My installation features various means of combatting inherited trauma, including shamanic theories, magic rituals and healing properties of animals and stones. I use mountain crystals, as ones with immense healing properties; snake imagery – as a controversial semi-divine entity suspended between masculinity and femininity, between the astral and the earthly – not unlike a shaman who in his rituals and meditations straddles the two worlds; and dream catchers – a magical object, centrepiece of traditional beliefs of American Indians, typically placed in spaces designated for sleeping or near entrances. Its role was to filter dreams, and only let through ones that allowed peaceful sleep.
What is the strangest thing you’ve ever had to do for art?
An installation about hair related disorders, for which I had to collect human hair for the local hairdresser (he asked no questions), horse hair from a racing stables and fresh lambswool garnished with equally fresh manure from the farmer. No animals were harmed in the making of the installation! Though nostrils of some audience members may have been affected…
Do you have a day job or other work that you split your time between?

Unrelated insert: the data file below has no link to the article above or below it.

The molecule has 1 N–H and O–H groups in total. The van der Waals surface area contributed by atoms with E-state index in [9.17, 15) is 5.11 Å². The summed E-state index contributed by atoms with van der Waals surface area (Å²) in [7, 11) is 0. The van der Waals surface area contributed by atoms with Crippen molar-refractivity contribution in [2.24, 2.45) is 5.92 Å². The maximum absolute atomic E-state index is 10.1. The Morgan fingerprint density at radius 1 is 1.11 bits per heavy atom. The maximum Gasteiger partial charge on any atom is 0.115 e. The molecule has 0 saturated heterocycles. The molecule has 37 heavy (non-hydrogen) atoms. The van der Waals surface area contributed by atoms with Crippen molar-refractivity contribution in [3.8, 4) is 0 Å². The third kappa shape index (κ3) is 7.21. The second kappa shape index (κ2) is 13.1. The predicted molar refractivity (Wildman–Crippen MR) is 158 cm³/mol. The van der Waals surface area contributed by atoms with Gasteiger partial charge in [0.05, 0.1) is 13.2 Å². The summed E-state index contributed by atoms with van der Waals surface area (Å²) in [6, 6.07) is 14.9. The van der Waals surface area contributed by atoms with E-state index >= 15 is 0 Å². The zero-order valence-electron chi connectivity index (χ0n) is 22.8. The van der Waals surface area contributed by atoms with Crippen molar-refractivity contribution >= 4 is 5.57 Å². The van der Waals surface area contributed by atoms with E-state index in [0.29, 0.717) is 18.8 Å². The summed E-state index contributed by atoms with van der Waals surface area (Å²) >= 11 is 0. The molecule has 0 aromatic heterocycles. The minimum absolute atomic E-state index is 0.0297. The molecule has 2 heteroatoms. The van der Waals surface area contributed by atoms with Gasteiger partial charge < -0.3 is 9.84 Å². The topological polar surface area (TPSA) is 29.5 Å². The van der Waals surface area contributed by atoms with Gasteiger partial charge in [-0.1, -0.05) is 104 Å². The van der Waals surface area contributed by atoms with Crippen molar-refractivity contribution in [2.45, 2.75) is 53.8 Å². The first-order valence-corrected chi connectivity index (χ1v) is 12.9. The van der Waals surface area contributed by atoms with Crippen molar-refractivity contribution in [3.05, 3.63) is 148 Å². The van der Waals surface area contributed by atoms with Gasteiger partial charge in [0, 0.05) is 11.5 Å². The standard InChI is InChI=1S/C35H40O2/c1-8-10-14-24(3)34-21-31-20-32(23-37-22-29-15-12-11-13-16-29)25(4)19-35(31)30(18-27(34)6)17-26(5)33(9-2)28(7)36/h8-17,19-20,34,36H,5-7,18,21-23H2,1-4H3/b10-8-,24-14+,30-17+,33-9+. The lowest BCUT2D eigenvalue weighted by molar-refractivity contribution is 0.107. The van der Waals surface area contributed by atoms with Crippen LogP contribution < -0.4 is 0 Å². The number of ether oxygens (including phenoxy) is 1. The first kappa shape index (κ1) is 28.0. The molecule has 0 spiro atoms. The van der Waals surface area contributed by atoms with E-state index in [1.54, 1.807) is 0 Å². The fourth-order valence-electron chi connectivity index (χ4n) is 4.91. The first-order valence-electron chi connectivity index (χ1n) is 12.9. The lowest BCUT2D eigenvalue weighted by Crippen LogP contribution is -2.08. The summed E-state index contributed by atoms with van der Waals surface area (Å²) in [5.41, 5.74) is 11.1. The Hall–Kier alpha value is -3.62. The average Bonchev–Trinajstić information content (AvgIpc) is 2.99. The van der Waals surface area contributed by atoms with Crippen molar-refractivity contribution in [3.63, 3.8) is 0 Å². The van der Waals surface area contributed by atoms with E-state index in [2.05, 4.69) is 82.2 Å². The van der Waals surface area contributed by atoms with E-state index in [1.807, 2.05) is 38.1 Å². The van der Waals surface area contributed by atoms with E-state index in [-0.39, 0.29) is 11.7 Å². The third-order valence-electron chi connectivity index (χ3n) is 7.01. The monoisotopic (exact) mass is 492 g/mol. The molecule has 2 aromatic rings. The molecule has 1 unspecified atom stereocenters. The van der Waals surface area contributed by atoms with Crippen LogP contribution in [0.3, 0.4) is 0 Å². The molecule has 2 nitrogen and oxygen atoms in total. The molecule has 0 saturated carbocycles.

I am a teaching assistant at the Warsaw Fine Arts Academy, so I never get to leave the field of art behind! I do enjoy it as it keeps me constantly exposed to new stimuli, allows me to see how other people view things and create. And to try to guide them constructively, balancing constructive feedback and autonomy.
Is there any piece of advice you would offer to others?
Listen to your inner artistic voice: always try to do what you feel like doing, rather that what you think you should be doing. Tangible success is hard to come by, but authenticity can only help.
Do you have any routines or rituals in the studio that get you into the mode or mindset to make your work?
I work for hours on end, pretty much every day. When I paint, I tend to listen to music. When I work on the laborious elements of my installations, I use the time to listen to audiobooks and lectures relevant to the subject of the installation.